Scenarios for Tuesday’s severe weather.

This remains a very difficult forecast even for 24 hours out. The SPC has gone with an enhanced risk of severe weather for parts of the New England states, and this event certainly has high-end potential. However, there are many things that must all come together for such to be reached.

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WRF-NMM Simulated radar at 8:00 am EDT June 23, 2015. The MCS is decaying over northern New England and the St. Lawrence Valley.


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WRF-NMM Simulated radar at 2:00 pm EDT June 23, 2015. Notice redevelopment over New York State.

Round 1: Remnants of Great Lakes storms

Most models show that a mesoscale convective system (MCS) will likely be decaying over the eastern Great Lakes and St. Lawrence Valley early Tuesday morning. That will likely only affect northern New York and northern New England but could lay down outflow boundaries that may enhance wind shear later, if the air mass recovers. Severe weather from this round is most likely in the far western areas, as the line will likely be weakening before clearing the Great Lakes, due to the loss of daytime heating and less conducive air mass compared to in the central Great Lakes region. Any leftover cloud cover that persists through the morning and early afternoon may prevent atmospheric destabilization and reduce the threat.

Round 2: Redevelopment

Models insist on redevelopment of convection either late Tuesday morning or early Tuesday afternoon, likely in a curved axis from Ottawa to Syracuse to State College to Youngstown to Columbus (or just east of that area). In addition, cells may also form ahead of that axis over the Mid-Atlantic through southeastern New York and southern New England as the afternoon progresses ahead of the front. In terms of threats, large hail and damaging winds are certainly threats no matter what, given the highly unstable air mass, warm temperatures and dynamics aloft. Tornadoes are much more of a question mark, however.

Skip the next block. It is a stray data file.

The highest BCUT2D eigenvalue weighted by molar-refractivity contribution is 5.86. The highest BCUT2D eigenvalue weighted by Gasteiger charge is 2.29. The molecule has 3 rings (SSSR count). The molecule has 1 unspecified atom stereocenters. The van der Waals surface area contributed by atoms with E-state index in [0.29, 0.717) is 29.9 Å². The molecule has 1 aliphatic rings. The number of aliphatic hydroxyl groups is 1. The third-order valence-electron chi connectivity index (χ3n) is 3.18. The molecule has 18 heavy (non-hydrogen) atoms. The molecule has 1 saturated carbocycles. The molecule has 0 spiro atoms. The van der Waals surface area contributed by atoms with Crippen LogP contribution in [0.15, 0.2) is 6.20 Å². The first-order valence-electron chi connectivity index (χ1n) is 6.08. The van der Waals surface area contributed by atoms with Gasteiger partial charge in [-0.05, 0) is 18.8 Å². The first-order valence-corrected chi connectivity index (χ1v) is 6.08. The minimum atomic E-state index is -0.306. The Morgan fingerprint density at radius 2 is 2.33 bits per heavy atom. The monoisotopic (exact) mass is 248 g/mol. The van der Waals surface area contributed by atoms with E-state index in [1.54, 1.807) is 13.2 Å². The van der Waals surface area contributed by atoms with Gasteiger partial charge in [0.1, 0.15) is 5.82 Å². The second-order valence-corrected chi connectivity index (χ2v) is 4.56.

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EHI (energy-helicity index) at 2:00 pm EDT June 23, 2015. Notice the low-level dynamics are greatest farther north, closer to the low. They increase in southern New England later.

The best shear lies closer to the low center over the St. Lawrence Valley and northern New England. However, instability will likely be lacking there, as the cold front may overtake the air mass before the cloud cover can clear and redevelopment can take place. However, should clear breaks occur before the cold front passes and the low-level wind shear remains in place (as suggested by other model runs), that could be a focused area for supercell development including tornadoes due to the high amount of spin in the atmosphere and the outflow boundaries which may be present as a result of the morning MCS.

Farther south, across southeastern New York and southern New England, a clear window of opportunity for development and severe weather exists in the afternoon hours. All parameters for storm development and damaging winds are expected to be in place, with very high instability. The helicity values may be marginal for tornadic development there, however, so large hail and damaging winds are likely the main threats. A few tornadoes are also possible. If helicity is greater than forecast, more significant tornadic activity is not out of the question.

In the mid-Atlantic, wind shear is definitely a limiting factor, which is typical for summertime setups. As a result, while widespread thunderstorm activity is likely there as well, severe weather should be more isolated. Nonetheless, damaging winds and isolated large hail are possible as far south as Virginia.

It will be a complicated weather day that will likely not be resolved until activity develops. For there to be a significant tornado outbreak, the greatest instability and low-level shear (including spin) need to line up, which models don’t think will happen but some earlier runs suggested it was possible. It is advisable regardless to keep an eye to the sky on Tuesday afternoon and evening and keep in touch with the weather, in case watches and warnings are issued. I will post many updates on my Twitter feed at @EternalWeather1 as well.

Forecaster Craig Ceecee

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